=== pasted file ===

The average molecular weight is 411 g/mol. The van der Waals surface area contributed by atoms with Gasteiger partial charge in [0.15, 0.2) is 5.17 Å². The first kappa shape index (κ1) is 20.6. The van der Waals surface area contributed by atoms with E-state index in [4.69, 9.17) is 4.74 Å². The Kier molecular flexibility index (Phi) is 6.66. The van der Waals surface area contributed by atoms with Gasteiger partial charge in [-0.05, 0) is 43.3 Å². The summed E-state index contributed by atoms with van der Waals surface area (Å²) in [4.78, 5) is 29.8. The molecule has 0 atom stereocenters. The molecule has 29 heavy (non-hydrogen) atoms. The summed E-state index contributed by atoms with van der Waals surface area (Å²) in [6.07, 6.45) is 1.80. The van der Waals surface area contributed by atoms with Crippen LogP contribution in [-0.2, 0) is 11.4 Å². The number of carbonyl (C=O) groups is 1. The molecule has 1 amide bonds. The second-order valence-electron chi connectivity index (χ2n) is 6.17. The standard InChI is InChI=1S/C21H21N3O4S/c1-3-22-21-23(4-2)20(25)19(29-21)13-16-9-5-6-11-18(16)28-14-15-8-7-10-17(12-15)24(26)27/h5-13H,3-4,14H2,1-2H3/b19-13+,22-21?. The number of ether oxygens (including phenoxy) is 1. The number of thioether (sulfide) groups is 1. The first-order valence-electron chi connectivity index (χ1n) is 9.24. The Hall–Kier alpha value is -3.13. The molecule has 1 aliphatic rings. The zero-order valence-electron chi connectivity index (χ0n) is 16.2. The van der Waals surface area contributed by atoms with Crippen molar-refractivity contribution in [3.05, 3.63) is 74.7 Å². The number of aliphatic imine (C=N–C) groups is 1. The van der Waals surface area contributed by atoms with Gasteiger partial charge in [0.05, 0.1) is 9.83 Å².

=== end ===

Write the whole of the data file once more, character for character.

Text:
The average molecular weight is 411 g/mol. The van der Waals surface area contributed by atoms with Gasteiger partial charge in [0.15, 0.2) is 5.17 Å². The first kappa shape index (κ1) is 20.6. The van der Waals surface area contributed by atoms with E-state index in [4.69, 9.17) is 4.74 Å². The Kier molecular flexibility index (Phi) is 6.66. The van der Waals surface area contributed by atoms with Gasteiger partial charge in [-0.05, 0) is 43.3 Å². The summed E-state index contributed by atoms with van der Waals surface area (Å²) in [4.78, 5) is 29.8. The molecule has 0 atom stereocenters. The molecule has 29 heavy (non-hydrogen) atoms. The summed E-state index contributed by atoms with van der Waals surface area (Å²) in [6.07, 6.45) is 1.80. The van der Waals surface area contributed by atoms with Crippen LogP contribution in [-0.2, 0) is 11.4 Å². The number of carbonyl (C=O) groups is 1. The molecule has 1 amide bonds. The second-order valence-electron chi connectivity index (χ2n) is 6.17. The standard InChI is InChI=1S/C21H21N3O4S/c1-3-22-21-23(4-2)20(25)19(29-21)13-16-9-5-6-11-18(16)28-14-15-8-7-10-17(12-15)24(26)27/h5-13H,3-4,14H2,1-2H3/b19-13+,22-21?. The number of ether oxygens (including phenoxy) is 1. The number of thioether (sulfide) groups is 1. The first-order valence-electron chi connectivity index (χ1n) is 9.24. The Hall–Kier alpha value is -3.13. The molecule has 1 aliphatic rings. The zero-order valence-electron chi connectivity index (χ0n) is 16.2. The van der Waals surface area contributed by atoms with Crippen molar-refractivity contribution in [3.05, 3.63) is 74.7 Å². The number of aliphatic imine (C=N–C) groups is 1. The van der Waals surface area contributed by atoms with Gasteiger partial charge in [0.05, 0.1) is 9.83 Å².